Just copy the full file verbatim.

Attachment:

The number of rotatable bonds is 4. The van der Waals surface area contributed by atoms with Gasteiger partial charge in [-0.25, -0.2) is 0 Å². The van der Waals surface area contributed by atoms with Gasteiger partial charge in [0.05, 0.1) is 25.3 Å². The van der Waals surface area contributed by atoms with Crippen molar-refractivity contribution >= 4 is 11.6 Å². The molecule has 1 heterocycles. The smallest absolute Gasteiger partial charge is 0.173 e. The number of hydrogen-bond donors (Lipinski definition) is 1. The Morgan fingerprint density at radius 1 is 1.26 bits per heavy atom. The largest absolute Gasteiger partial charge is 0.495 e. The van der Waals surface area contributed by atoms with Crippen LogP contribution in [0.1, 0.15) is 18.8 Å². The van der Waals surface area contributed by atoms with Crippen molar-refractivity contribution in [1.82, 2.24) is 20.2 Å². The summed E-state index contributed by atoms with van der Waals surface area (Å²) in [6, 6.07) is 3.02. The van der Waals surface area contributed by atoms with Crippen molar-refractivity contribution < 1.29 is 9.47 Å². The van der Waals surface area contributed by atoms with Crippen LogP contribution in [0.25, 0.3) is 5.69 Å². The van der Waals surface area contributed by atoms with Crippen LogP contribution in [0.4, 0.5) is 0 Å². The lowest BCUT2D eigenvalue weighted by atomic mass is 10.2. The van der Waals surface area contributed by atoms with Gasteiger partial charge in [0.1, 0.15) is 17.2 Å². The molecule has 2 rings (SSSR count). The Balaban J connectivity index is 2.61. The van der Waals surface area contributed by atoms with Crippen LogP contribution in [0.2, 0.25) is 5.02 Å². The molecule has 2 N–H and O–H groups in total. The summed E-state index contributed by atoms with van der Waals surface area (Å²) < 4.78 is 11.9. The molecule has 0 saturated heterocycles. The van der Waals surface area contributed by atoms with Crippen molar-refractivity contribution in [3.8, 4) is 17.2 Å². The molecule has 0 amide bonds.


The number of rotatable bonds is 4. The van der Waals surface area contributed by atoms with Gasteiger partial charge in [-0.25, -0.2) is 0 Å². The van der Waals surface area contributed by atoms with Gasteiger partial charge in [0.05, 0.1) is 25.3 Å². The van der Waals surface area contributed by atoms with Crippen molar-refractivity contribution >= 4 is 11.6 Å². The molecule has 1 heterocycles. The smallest absolute Gasteiger partial charge is 0.173 e. The number of hydrogen-bond donors (Lipinski definition) is 1. The Morgan fingerprint density at radius 1 is 1.26 bits per heavy atom. The largest absolute Gasteiger partial charge is 0.495 e. The van der Waals surface area contributed by atoms with Crippen LogP contribution in [0.1, 0.15) is 18.8 Å². The van der Waals surface area contributed by atoms with Crippen molar-refractivity contribution in [1.82, 2.24) is 20.2 Å². The summed E-state index contributed by atoms with van der Waals surface area (Å²) in [6, 6.07) is 3.02. The van der Waals surface area contributed by atoms with Crippen molar-refractivity contribution < 1.29 is 9.47 Å². The van der Waals surface area contributed by atoms with Crippen LogP contribution in [0.25, 0.3) is 5.69 Å². The van der Waals surface area contributed by atoms with Crippen LogP contribution in [0.4, 0.5) is 0 Å². The lowest BCUT2D eigenvalue weighted by atomic mass is 10.2. The van der Waals surface area contributed by atoms with Gasteiger partial charge in [0.1, 0.15) is 17.2 Å². The molecule has 2 rings (SSSR count). The Balaban J connectivity index is 2.61. The van der Waals surface area contributed by atoms with Crippen LogP contribution in [0.2, 0.25) is 5.02 Å². The molecule has 2 N–H and O–H groups in total. The summed E-state index contributed by atoms with van der Waals surface area (Å²) < 4.78 is 11.9. The molecule has 0 saturated heterocycles. The van der Waals surface area contributed by atoms with Crippen molar-refractivity contribution in [3.8, 4) is 17.2 Å². The molecule has 0 amide bonds.